Alone at Last-part 2

Her hair was a different color from the last time I saw her. Previously it had been much darker—auburn I think. Now it was blond—that’s why I didn’t recognize her at first. She asks if she can sit with me and I jump up to pull out a chair. Her name was Sally and a few semesters earlier I had fallen in love with her.

She was a teaching assistant to a prof. I’d had an anthropology class under 2 semesters before. She was in an Ethnographic Anthropology doctoral program and was an ABD. She was writing a thesis on a subject area I knew a great deal about—coincidentally enough. It was one of those “truth is stranger than fiction” situations. I fell in love with her as she lectured on Colin Turnbull’s work and I knew (or had known) Dr. Turnbull.

“Sally—hi—haven’t seen you since Dr. Blanchard’s class,” I said, trying not to be too obvious. I held out my hand and squeezed hers.

“Yeah,” she responded with a little smile of tentative recognition—you could tell she was pleased—almost relieved—to run into someone familiar but only half remembered me. “I remember you. Jim—isn’t it?”

She was just guessing at the name. I said “no”—“I was the guy that sat in back of Jim.” We both laughed—a little awkwardly. It was one of those moments when two people—wandering through the randomness of life—have an encounter knowing full well what each wants from the other—but not quite sure how to make it happen.

“She’s the girl—she put herself on the line coming over to my space,” I’m thinking. “I’m the guy—the ball is in my court.”

The next 5 minutes would decide if the weekend would be a bust or become a sweet, beautiful memory for both of us. The trick, I’m reminding myself, is to be confident and interested but unaffected—an attitude of, “I’m attracted to you but there are 20 other girls right behind you if you’re not interested in me.”

She offered me some of her fries—I declined saying I had supper plans for later.

“How’s the thesis going?” I asked, “I apologize—I can’t remember what your subject was.”

I knew she hadn’t told me but in fact I did know—very well.

I had been trying to hatch a way to get to know her when she was helping with the class. I was a good student—often made comments and asked questions—so Dr. Blanchard liked me. I had learned he was Sally’s thesis advisor so one day after class I simply told him I was trying to figure out a way to get to know Sally and asked what her thesis topic was. He laughed and said he couldn’t discuss that with me but told me to read an article she had written for the anthropology department newsletter a few months before.

I did. The subject of her paper was, “The Molimo as transgender symbol and resulting trans-personal psychological implications for both the Elima Celebration and the Nkumbi initiation of the Mbuti people of Zaire.” Turnbull was one of the acknowledged authorities on Mbuti ritual and ceremony. I decided I was seriously taken with this girl and started preparing a multi-faceted strategy—doing a lot of reading for example. Then she just disappeared. Again I asked Dr. Blanchard what had happened and again he said he couldn’t discuss that but this time there was no article for me to read.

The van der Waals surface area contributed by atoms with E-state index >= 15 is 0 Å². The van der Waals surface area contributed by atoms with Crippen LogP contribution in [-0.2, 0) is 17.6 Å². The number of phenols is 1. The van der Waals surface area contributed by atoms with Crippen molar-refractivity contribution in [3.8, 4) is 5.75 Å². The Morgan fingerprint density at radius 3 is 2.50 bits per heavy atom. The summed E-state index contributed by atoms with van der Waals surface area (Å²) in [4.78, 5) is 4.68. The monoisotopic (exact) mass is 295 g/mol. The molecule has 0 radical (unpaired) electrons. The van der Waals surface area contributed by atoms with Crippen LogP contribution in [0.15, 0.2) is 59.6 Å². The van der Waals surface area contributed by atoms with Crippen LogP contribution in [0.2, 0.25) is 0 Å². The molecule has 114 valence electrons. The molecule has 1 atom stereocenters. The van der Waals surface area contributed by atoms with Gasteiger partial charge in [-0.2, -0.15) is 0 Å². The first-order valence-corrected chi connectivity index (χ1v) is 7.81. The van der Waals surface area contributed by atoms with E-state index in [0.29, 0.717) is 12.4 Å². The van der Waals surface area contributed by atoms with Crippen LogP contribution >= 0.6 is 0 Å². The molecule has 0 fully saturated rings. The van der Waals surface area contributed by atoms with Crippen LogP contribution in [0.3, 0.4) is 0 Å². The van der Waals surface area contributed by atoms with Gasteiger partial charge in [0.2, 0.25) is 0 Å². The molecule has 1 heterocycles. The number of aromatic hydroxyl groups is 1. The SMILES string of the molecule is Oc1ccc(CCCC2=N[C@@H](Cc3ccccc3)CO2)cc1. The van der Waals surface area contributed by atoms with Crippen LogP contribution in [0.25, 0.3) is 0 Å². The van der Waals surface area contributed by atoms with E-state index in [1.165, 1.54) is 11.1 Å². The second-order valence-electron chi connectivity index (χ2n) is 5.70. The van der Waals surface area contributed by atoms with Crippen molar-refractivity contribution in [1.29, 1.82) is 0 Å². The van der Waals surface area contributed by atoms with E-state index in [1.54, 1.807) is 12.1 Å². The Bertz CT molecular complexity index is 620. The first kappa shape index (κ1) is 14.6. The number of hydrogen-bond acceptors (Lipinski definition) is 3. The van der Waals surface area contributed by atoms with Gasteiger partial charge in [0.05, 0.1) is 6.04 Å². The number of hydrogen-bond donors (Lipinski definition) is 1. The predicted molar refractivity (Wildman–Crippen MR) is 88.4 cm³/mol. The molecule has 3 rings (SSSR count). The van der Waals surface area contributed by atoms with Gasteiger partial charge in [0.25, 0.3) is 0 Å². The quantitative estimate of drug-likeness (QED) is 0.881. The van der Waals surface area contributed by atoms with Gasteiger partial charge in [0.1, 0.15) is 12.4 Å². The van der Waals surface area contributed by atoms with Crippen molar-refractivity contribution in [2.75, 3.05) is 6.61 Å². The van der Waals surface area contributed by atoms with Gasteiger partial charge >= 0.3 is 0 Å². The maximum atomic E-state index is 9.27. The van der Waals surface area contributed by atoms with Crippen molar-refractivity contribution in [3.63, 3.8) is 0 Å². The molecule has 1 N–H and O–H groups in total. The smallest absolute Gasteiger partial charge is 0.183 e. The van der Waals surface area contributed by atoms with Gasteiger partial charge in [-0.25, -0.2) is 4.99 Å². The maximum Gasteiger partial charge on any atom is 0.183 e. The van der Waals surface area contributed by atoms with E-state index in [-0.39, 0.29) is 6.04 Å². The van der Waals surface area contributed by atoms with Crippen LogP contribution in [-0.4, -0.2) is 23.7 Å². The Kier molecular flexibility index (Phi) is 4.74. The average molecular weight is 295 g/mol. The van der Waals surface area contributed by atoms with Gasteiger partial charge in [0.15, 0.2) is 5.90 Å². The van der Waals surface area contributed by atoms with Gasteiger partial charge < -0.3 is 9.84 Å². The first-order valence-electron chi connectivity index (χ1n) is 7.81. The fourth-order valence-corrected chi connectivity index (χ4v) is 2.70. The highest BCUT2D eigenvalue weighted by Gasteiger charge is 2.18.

Colin Turnbull’s partner Joseph Towles wrote a paper on the Asa origin myth of the Mbo people of the Ituri (who interacted with the Mbuti and shared some common history) which Turnbull annotated. The paper was not published until after Towle’s death quite a few years later but was quoted in Turnbull’s 1959 book on the Ik people.

During the several years Turnbull taught at Virginia Commonwealth University  I was a student there for 2 semesters and took a few classes under Turnbull. For all of one semester and part of the other I was a research assistant for him and read a number of his papers including Towle’s paper on the Asa Myth.

Sally nibbled at her fries, told me what her topic was and said she had run into a snag—she was having trouble tracking down reliable translations of Dauguerre’s 1960 field notes on the Mbo and their interactions with the Mbuti.

“You may not want to rely too heavily on translated notes,” I said. “Almost any dissertation committee will have members that speak French and will tear your defense to shreds based on your application and interpretation of Dauguerre’s material.”

She nodded sadly. This was something she had thought about but the way her thesis was argued she had no other sources of material. But her interest in me was piqued—I could see that. She had not expected me to know about these things.

“You could just drop Dauguerre’s material,” I said as she sipped her coke, “except to beef up your footnotes—and shape your position around Towle’s paper on the Asa Myth and how it expands and illuminates the Molimo ceremony.”

Her eyes grew wide and she almost choked on her drink.

“I thought you were an undergrad student,” she said visibly, but pleasantly surprised.

And how did you know about Towle’s paper?—it’s never been published—only quoted. Most people thought it was lost.”

“I know,” I said, “Turnbull quoted it in the 1959 Ik book and it has not been lost. I know about it because I read it. Colin loaned it to me and asked for my comments.”

I figured this would shake her up—I was right—she looked like a bomb had been exploded in her face.

“You know Colin Turnbull?” she asked incredulously, “You read Towle’s paper?”

“Yes and yes,” I said with mischievous smirk on my face and in my voice.

End part two

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